▪ The Penguins finished first in the East and will face the New York Islanders in the other divisional matchup. Pittsburgh has not been able to get out of the first round in each of the last two years, while the Islanders rolled to the Eastern Conference finals last year before losing to Tampa Bay.

▪ A Canadian team has not won the Stanley Cup since 1993, and has not reached the final since 2011 when the Canucks lost to the Bruins in seven games. This year’s format guarantees a Canadian team will reach the semifinals.

▪ The North Division will not get started until May 19, when the Jets head to Edmonton for Game 1 against the Oilers. Connor McDavid, selected by the Oilers as the No. 1 pick in the 2015 draft and considered by many to be the top player in the league, has advanced past the the first round just once.

▪ The Maple Leafs and Canadiens will begin their first series in 42 years on May 20 at Toronto. Can Joe Thornton lead Toronto out of the first round?

▪ In the Central Division, the defending Stanley Cup champion Lightning will open up on the road, taking on the Florida Panthers starting Sunday.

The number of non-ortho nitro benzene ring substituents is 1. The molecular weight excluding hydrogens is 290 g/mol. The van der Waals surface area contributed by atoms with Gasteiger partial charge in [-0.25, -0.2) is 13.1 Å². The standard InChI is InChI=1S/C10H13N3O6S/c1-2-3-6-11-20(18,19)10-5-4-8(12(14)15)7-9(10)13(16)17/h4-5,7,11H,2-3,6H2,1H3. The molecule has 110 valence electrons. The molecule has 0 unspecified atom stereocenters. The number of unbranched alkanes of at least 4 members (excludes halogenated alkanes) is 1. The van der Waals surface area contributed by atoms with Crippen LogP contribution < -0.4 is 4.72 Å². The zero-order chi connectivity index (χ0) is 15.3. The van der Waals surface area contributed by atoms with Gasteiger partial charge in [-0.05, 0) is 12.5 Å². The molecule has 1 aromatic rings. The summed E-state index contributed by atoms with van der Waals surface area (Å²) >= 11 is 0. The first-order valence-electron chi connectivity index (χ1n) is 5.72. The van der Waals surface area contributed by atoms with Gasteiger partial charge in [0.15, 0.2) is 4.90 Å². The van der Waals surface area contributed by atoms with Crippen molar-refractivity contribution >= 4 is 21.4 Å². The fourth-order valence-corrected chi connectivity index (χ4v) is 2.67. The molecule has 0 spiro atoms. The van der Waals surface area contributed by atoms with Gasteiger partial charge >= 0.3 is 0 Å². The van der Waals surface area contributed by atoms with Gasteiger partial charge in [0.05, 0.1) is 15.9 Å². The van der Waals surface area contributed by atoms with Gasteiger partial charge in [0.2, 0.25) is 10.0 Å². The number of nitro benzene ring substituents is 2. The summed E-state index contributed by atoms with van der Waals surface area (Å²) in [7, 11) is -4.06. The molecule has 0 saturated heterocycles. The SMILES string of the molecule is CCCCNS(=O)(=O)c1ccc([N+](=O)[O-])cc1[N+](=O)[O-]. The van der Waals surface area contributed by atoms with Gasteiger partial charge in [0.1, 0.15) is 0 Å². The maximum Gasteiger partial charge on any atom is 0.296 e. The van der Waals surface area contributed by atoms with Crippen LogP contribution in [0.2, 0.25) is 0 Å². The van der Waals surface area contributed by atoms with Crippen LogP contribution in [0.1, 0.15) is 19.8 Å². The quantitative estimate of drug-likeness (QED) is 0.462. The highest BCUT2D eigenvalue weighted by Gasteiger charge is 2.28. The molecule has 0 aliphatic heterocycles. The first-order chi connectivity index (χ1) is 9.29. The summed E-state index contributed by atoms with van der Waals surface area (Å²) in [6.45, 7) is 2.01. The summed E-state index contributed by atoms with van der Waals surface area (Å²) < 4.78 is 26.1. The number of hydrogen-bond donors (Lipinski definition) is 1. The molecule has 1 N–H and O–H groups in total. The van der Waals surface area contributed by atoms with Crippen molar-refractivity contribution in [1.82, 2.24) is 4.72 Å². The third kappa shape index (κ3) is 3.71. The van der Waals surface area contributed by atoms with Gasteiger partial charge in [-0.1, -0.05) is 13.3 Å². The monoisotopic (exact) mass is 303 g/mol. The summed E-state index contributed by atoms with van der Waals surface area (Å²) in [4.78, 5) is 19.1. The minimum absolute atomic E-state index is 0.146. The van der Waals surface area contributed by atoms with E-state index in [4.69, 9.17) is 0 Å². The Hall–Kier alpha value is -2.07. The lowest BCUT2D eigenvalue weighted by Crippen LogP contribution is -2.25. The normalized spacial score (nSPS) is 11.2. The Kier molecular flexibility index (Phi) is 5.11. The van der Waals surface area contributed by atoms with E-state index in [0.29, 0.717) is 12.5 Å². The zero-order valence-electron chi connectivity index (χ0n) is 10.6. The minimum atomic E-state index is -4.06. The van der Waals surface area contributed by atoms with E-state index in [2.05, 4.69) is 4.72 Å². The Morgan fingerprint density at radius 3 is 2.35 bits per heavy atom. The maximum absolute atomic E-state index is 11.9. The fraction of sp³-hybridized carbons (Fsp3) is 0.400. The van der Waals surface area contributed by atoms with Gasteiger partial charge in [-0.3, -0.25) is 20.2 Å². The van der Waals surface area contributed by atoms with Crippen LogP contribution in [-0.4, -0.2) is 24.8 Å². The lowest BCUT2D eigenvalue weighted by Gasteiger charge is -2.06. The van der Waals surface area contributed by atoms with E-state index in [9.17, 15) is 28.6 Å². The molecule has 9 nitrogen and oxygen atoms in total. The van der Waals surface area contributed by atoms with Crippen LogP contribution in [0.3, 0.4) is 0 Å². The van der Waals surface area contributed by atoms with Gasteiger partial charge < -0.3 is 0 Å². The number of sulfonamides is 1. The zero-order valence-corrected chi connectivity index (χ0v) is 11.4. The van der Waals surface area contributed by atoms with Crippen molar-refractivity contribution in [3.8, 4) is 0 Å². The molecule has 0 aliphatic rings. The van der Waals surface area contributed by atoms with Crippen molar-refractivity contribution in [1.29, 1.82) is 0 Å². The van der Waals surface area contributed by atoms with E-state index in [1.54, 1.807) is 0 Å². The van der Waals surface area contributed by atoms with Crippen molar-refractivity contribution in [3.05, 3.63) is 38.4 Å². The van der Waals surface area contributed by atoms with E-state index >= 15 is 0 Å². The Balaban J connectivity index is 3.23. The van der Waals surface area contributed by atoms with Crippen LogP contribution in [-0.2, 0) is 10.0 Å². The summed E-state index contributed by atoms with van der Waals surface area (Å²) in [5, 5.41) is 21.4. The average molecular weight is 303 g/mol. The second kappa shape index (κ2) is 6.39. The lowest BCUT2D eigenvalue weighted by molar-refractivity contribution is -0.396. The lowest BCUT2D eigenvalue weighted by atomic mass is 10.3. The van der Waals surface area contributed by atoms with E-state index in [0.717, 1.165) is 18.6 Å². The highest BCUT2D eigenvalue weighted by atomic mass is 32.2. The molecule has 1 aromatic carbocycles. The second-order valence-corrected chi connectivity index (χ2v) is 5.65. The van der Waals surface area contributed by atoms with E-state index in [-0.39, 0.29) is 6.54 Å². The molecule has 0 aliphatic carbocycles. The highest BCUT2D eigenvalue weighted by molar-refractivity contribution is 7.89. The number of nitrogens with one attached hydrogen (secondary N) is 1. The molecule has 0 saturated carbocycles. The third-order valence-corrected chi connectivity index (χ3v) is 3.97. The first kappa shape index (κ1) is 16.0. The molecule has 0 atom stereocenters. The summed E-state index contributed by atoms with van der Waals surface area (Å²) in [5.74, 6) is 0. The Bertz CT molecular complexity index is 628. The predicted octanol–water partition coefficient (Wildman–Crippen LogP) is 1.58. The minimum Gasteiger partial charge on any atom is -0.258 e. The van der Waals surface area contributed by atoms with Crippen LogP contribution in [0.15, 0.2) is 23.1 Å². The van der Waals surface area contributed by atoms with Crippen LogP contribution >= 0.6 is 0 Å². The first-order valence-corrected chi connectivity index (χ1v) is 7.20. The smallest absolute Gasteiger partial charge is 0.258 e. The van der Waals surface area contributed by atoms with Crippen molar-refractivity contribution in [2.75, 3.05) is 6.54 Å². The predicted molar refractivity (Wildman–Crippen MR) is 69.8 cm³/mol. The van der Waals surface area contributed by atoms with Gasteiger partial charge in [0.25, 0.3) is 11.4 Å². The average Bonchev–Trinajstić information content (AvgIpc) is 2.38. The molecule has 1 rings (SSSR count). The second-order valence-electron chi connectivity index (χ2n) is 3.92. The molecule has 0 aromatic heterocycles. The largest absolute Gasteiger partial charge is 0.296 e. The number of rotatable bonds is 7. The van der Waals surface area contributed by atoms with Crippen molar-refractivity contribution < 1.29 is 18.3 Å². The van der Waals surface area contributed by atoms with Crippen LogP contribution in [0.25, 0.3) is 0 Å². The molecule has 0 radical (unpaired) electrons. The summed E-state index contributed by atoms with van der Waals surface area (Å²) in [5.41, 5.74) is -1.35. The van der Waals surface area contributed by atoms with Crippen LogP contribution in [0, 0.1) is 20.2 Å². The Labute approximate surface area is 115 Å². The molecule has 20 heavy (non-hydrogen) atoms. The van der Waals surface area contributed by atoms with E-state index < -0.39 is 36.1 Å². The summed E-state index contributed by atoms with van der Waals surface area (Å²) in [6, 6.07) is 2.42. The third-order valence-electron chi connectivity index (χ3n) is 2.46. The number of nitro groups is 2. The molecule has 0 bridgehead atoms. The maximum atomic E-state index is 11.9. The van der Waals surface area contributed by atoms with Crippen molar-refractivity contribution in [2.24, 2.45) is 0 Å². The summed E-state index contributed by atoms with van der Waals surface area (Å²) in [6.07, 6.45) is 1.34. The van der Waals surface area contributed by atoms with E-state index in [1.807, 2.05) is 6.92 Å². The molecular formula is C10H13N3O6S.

▪ Health is a question mark for Tampa Bay. Nikita Kucherov, who led the NHL with 34 points in last year’s playoffs, missed the regular season after having hip surgery Dec. 29. He has been practicing and is expected to be back for the playoffs, as is Steven Stamkos, who missed the final 16 games of the season with a lower-body injury.

▪ Carolina, which finished in first place, will host Nashville starting Monday. The Hurricanes need to settle on a goalie. Petr Mrazek, Alex Nedeljkovic, and James Reimer all played well this season. The Predators will go with Juuse Saros, but should he falter they can always turn to veteran Pekka Rinne.

▪ In the West, the Colorado Avalanche squeaked past the Vegas Golden Knights to win the No. 1 seed and the Presidents’ Trophy. The Avalanche have a talented young group. Former UMass star Cale Makar had a stellar season and is a Norris Trophy candidate. Nathan MacKinnon, the 2013 No. 1 overall pick, missed the final two games of the regular season with an undisclosed injury but is expected to be back for the playoff opener against St. Louis.

▪ The Golden Knights have had several deep runs, making the Stanley Cup Final in 2018 and the Western Conference finals in 2020. They will open the playoffs by hosting the Minnesota Wild on Sunday.

Here is the playoff schedule.

Follow Andrew Mahoney on Twitter @GlobeMahoney.